The Original Meaning of Section 1983 and Official Immunity
106 Pages Posted: 6 Nov 2023
Date Written: September 26, 2023
Section 1983 is a federal statute that gives people the right to sue state officials who deprive them of their constitutional rights. But the Supreme Court has held that most state officials have some kind of immunity from suits for damages. In Tenney v. Brandhove (1951), the Supreme Court held that Congress did not intend to abrogate common law absolute legislative immunity when it enacted § 1 of the Ku Klux Klan Act of 1871 (today codified as amended at 42 U.S.C. § 1983). This holding has since become an unquestioned axiom of the Supreme Court’s § 1983 jurisprudence. Relying on this axiom, the Court has held that Congress also intended to preserve other official immunities available at common law, including absolute judicial immunity and qualified immunity for executive officials.
But Tenney was wrong. Both as a matter of original intent and original public meaning, § 1983 abrogated all common law official immunity defenses. Key to determining the original meaning of § 1983 is the statute upon which it was modeled—§ 2 of the Civil Rights Act of 1866 (today codified as amended at 18 U.S.C. § 242)—which provided criminal liability for similar acts. When other evidence of original meaning is evaluated in light of the context provided by § 242, it becomes clear that § 1983 was most likely originally understood to abrogate all common law official immunities, including legislative immunity. Though this might sound absurd in light of modern understandings of “Our Federalism,” an originalist understanding of federalism, informed by the changes made to our constitutional structure by the Reconstruction Amendments, if anything, cuts the other way.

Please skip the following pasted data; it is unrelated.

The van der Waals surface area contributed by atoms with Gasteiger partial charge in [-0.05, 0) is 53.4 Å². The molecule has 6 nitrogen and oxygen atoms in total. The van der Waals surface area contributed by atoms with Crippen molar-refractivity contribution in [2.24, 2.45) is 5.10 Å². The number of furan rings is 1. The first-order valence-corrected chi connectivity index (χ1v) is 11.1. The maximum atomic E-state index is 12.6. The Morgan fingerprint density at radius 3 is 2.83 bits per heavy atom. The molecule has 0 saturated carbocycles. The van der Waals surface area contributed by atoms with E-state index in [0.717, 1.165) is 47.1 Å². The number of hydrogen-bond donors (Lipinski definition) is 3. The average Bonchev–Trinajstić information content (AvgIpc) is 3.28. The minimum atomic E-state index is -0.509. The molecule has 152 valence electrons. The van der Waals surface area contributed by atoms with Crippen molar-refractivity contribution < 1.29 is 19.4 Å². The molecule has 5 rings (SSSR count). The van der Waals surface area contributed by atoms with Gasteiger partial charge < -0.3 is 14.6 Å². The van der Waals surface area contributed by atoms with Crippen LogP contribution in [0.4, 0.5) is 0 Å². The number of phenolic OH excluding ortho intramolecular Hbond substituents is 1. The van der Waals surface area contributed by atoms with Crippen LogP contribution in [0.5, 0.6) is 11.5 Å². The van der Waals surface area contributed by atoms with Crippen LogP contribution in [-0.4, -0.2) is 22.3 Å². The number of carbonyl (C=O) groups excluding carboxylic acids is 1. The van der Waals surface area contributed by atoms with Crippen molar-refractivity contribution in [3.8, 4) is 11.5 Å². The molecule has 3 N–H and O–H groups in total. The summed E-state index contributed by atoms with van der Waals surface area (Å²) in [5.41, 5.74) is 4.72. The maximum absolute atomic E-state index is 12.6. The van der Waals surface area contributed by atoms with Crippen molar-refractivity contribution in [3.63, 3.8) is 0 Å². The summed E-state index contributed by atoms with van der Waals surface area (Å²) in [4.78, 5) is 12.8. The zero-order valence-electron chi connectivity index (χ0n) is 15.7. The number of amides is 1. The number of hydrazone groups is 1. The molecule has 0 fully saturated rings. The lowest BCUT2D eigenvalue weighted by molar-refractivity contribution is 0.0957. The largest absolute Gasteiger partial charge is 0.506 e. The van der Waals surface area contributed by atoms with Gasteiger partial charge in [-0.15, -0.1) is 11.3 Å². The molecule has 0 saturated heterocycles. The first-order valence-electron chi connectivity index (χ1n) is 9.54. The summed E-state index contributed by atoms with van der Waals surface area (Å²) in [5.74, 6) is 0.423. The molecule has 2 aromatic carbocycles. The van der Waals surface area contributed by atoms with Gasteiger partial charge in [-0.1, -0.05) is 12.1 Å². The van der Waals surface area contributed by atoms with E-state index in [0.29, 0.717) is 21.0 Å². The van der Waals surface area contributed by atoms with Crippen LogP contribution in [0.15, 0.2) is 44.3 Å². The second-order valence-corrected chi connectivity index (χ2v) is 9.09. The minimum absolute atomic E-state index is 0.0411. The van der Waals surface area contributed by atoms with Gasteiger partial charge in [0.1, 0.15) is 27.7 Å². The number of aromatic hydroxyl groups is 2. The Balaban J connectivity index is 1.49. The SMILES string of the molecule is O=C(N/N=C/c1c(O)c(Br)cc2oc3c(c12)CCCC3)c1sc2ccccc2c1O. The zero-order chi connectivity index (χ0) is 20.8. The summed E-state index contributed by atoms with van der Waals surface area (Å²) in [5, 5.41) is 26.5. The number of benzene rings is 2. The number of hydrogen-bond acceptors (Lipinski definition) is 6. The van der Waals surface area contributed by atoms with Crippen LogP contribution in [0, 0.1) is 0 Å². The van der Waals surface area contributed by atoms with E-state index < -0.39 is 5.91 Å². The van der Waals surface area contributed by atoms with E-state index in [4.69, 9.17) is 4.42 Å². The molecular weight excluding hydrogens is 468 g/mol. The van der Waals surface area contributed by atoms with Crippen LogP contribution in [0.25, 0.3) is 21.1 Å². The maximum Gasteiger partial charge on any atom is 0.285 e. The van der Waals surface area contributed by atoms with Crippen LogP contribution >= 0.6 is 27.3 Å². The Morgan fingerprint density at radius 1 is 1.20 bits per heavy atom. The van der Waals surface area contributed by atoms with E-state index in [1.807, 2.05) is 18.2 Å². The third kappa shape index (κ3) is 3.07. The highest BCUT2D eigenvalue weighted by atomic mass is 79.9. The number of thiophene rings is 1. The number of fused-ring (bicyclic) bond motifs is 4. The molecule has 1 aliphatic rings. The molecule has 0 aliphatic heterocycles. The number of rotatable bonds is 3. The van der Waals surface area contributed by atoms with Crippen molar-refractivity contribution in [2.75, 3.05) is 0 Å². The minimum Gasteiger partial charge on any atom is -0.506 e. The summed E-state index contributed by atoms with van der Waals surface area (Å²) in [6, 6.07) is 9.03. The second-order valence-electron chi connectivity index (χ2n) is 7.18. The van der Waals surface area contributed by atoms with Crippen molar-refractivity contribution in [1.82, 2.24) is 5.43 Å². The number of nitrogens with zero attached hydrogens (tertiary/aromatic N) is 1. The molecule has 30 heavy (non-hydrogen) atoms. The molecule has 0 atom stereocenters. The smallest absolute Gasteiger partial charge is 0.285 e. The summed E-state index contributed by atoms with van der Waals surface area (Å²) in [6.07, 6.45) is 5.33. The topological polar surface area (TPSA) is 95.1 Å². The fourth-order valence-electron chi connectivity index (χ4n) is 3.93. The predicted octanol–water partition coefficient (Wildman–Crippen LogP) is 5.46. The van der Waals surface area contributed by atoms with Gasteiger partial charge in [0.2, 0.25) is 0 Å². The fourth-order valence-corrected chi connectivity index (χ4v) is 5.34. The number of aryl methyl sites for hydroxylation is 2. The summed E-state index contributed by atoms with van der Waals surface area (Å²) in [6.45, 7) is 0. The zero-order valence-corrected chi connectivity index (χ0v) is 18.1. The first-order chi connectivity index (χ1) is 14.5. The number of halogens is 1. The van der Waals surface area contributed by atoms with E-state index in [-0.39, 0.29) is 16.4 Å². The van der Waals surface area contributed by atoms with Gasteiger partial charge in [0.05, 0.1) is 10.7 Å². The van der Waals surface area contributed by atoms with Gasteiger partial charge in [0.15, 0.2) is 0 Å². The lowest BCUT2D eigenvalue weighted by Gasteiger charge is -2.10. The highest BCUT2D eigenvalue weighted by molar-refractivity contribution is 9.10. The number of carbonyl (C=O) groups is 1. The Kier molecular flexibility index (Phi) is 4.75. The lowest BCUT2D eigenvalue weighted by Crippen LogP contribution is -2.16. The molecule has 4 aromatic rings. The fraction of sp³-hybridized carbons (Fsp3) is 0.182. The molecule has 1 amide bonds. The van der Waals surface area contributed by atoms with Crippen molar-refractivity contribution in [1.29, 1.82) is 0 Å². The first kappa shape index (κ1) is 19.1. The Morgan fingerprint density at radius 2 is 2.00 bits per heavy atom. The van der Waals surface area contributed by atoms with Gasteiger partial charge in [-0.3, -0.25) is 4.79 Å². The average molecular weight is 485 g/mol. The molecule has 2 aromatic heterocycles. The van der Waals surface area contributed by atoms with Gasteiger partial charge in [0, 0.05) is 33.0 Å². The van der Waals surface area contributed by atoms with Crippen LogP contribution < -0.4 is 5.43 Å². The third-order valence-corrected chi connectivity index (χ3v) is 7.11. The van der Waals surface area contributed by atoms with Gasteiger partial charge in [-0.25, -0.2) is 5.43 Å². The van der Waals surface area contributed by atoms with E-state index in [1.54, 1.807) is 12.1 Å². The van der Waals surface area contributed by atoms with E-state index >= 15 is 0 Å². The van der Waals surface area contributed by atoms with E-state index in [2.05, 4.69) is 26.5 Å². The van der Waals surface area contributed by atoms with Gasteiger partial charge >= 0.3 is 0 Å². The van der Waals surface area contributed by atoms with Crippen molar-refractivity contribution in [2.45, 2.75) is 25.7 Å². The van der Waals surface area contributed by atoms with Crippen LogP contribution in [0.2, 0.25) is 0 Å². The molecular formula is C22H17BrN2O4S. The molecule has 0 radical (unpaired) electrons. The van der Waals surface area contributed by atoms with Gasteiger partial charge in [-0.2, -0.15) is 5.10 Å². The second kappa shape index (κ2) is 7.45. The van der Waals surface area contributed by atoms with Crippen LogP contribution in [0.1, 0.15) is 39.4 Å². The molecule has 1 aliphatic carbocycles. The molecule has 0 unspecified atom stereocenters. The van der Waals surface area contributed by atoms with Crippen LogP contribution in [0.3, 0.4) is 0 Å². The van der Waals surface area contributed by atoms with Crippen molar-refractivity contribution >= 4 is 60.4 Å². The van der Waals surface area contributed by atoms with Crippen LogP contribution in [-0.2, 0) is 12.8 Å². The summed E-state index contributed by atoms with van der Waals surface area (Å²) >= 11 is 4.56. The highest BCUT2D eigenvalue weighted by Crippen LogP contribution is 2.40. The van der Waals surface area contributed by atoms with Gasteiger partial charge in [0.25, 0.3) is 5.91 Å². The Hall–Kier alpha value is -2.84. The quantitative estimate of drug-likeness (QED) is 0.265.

Keywords: section 1983, section 242, originalism, reconstruction, civil rights act, ku klux klan act, official immunity, qualified immunity, absolute immunity, official liability, federalism, Tenney, legislative immunity, judicial immunity
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